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4. Statewide median prices held steady in November, an improvement over the trend we saw in October 2011. Statewide foreclosure delays would suggest that the price stabilization is temporary. Though the statewide unemployment rate is 10%, the unemployment rate in the Fort Lauderdale and Miami metro areas is lower at 9%. This rate is expected to decrease again in 2012, which may help offset the effects of the looming foreclosure backlog. Buyers who have more cash in pocket are more likely to buy when interest rates are as low as they are right now.

5. Florida condominium sales rose by 2% to 5,590 units in November 2011. Though Fort Lauderdale condo sales decreased by 1%, West Palm Beach condo sales increased 19% y/y, and sales in Tampa rose 8%. Even more interestingly, Miami sales improved 2% y/y. Fort Lauderdale condos for sale do continue to sell if priced well enough, and even then Fort Lauderdale condo prices have increased by 19%. Even better is the fact that statewide condo prices rose by 4% in November to $86,700.

6. Real estate listings in Florida key markets are down, but the reasons for this remain unclear. It could be that a temporary decrease in bank owned real estate listings have defrayed the number while the shadow inventory grows larger. It could also be that the severe negative equity situation for many real estate owners is slowing down the listing rates. The monthly supply of real estate listings in most major metro areas in Florida (Orlando, Tampa, Broward, Dade) are all below the national average of 7.6. Then again, the number of mortgages not being paid in Florida are higher than the national average. Again, we suspect that negative equity and foreclosure delays have deflated the real estate listings number. We have read that there is about a 19 month backlog of statewide distressed inventory, not including bank owned properties. Yikes.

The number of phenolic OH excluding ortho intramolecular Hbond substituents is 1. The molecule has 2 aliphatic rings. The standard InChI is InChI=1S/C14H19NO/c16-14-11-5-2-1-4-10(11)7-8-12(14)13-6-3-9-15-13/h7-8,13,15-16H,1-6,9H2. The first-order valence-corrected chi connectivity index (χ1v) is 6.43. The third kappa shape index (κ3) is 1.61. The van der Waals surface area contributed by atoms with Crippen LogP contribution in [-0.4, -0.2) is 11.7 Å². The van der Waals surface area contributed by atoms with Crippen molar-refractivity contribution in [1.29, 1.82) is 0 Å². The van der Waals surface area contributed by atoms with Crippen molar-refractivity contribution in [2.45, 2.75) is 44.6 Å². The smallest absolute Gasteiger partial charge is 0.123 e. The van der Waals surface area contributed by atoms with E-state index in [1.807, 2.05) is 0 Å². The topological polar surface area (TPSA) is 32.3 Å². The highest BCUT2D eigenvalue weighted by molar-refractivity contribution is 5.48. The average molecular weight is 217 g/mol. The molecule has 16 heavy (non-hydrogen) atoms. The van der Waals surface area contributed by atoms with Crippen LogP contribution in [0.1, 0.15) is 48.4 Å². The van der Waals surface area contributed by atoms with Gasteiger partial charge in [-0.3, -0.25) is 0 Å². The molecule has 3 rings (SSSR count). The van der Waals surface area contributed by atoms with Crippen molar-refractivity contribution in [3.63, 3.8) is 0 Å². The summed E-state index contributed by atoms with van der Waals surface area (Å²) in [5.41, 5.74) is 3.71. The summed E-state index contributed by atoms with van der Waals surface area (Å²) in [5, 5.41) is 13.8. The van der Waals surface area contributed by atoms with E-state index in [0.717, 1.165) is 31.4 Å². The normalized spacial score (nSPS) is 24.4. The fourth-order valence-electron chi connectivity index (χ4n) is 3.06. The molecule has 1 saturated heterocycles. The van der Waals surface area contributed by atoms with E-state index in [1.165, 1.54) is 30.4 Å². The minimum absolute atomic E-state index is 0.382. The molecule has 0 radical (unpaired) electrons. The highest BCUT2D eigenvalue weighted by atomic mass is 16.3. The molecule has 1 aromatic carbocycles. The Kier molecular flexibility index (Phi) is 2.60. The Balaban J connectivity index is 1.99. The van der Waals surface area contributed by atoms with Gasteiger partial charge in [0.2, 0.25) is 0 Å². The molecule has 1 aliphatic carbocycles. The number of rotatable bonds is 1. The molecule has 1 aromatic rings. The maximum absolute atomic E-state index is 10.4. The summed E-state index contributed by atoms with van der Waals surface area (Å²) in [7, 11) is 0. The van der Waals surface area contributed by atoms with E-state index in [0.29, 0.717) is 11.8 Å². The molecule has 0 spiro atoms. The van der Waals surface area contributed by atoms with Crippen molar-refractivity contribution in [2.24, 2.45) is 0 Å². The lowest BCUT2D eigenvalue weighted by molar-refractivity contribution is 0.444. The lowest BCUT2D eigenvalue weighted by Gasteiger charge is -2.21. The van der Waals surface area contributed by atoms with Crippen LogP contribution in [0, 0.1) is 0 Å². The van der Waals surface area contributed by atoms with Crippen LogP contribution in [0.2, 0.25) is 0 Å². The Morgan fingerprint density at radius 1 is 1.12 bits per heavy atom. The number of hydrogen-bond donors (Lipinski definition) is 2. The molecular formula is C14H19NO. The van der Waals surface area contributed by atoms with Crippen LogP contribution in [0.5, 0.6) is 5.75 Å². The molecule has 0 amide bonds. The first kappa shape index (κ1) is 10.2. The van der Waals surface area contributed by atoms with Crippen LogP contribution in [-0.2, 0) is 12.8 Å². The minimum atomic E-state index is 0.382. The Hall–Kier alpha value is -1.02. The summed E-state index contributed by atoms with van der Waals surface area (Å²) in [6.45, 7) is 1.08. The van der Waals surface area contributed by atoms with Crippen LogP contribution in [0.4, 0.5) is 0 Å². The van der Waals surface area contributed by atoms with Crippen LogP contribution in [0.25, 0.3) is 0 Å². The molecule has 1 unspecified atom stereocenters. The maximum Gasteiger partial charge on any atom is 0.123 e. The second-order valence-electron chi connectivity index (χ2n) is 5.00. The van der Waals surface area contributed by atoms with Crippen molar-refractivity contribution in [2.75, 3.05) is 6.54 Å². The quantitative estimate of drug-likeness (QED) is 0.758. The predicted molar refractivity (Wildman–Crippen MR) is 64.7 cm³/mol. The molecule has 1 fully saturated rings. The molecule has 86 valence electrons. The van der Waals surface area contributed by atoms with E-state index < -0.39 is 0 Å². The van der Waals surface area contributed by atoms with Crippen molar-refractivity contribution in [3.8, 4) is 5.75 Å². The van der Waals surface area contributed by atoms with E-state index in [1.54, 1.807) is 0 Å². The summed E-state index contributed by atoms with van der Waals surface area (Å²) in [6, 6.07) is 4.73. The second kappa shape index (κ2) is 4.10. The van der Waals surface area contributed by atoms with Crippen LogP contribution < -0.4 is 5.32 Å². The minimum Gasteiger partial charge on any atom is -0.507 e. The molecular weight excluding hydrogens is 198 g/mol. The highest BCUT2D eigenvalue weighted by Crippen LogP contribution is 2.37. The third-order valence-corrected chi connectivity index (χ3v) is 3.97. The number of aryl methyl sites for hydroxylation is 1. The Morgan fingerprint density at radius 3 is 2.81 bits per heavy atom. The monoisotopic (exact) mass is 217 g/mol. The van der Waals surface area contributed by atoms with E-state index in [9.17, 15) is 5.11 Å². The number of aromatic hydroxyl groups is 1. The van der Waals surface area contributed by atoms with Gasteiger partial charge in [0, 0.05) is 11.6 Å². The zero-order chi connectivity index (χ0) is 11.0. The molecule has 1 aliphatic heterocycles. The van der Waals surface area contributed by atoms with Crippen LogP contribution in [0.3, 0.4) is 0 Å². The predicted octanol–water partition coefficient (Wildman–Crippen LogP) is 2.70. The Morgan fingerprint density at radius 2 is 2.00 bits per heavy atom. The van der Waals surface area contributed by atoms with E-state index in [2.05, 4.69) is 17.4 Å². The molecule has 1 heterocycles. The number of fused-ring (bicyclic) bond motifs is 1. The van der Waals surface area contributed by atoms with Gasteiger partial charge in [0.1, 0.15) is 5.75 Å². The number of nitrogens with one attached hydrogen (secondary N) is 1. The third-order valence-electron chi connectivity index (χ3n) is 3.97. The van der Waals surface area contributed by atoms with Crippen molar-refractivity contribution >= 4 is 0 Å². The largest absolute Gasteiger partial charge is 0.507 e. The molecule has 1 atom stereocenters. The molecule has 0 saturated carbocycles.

As real estate professionals, we wish the Broward County supply of shadow inventory would make its way to MLS. We see a shortage of real estate inventory here for our buyers, who often compete for properties and put in 2-3 contracts before having an offer accepted.

7. The rental market is improving. Occupancy and rental rate trends improved across most Florida markets during the 3rd quarter of the year. More specifically, Miami (+3.6%), Tampa(+3.3%) and Fort Myers (+2.3%) recorded the largest y/y increases in rent, while West Palm Beach (+0.7%), Fort Lauderdale (+1.7%), and FortMyers (+2.3%) showed less significant improvements. While Miami and Tampa may represent the highest increases in rental rate trends, the rental market in Fort Lauderdale is alive and well. The rental conditions across the state of Florida have improved over the past year, and we only expect that to get better in 2012.

8. November 2011 was the best month yet for Fort Lauderdale real estate sales, with an increased sales rate of 22%. August was also a good month, with sales increasing by 19%-perhaps due to the back to school effect. Many people put contracts on homes during that time of year before school starts.

9. So far, January mortgage applications are at an all time high at a 23.1% increase, which suggests that this rate of growth will continue. At least, we hope it will. This spike in mortgage applications means that many people are seeing the light at the end of the tunnel, and theyre not afraid to bank on it. The people who act before others are usually those who make the most money from their investments. Were hoping thats the case with the cowboys/cowgirls in this new economic frontier.

10. Mortgage interest rates are at an all time low, which makes for an inviting scenario for those with cash in pocket. Between the influx of international buyers who buy property with all cash transactions and the number of new home buyers and investors taking advantage of the low interest rates right now, we think there is more reason than not to feel optimistic about the Fort Lauderdale real estate market.

More good things are happening than bad in the Fort Lauderdale housing market-there is a light at the end of the tunnel, and its not a train, folks. You can read more about the Fort Lauderdale real estate forecast for 2012 in our recent article on this topic, too.

About the Author: Mike Benton is a real estate professional specializing in short sale and foreclosure properties in the greater Fort Lauderdale area. Learn more or find the best Fort Lauderdale homes for sale at

FortLauderdaleForeclosures.org

.

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Choose A Retirement Community By The Home Style}

  • Posted on March 22, 2018 at 2:45 am

Submitted by: Carol Fena

Do you think you would choose what state to retire to based on the style and appearance of the homes located there? No, you laugh, how absurd to even think of making an important decision that way. However, styles of homes vary so much, depending on the region of the U.S., that the style of home you find appealing may be a reflection of your personality, and a clue as to where you might like to live. Doesn’t where you live have to make you feel comfortable?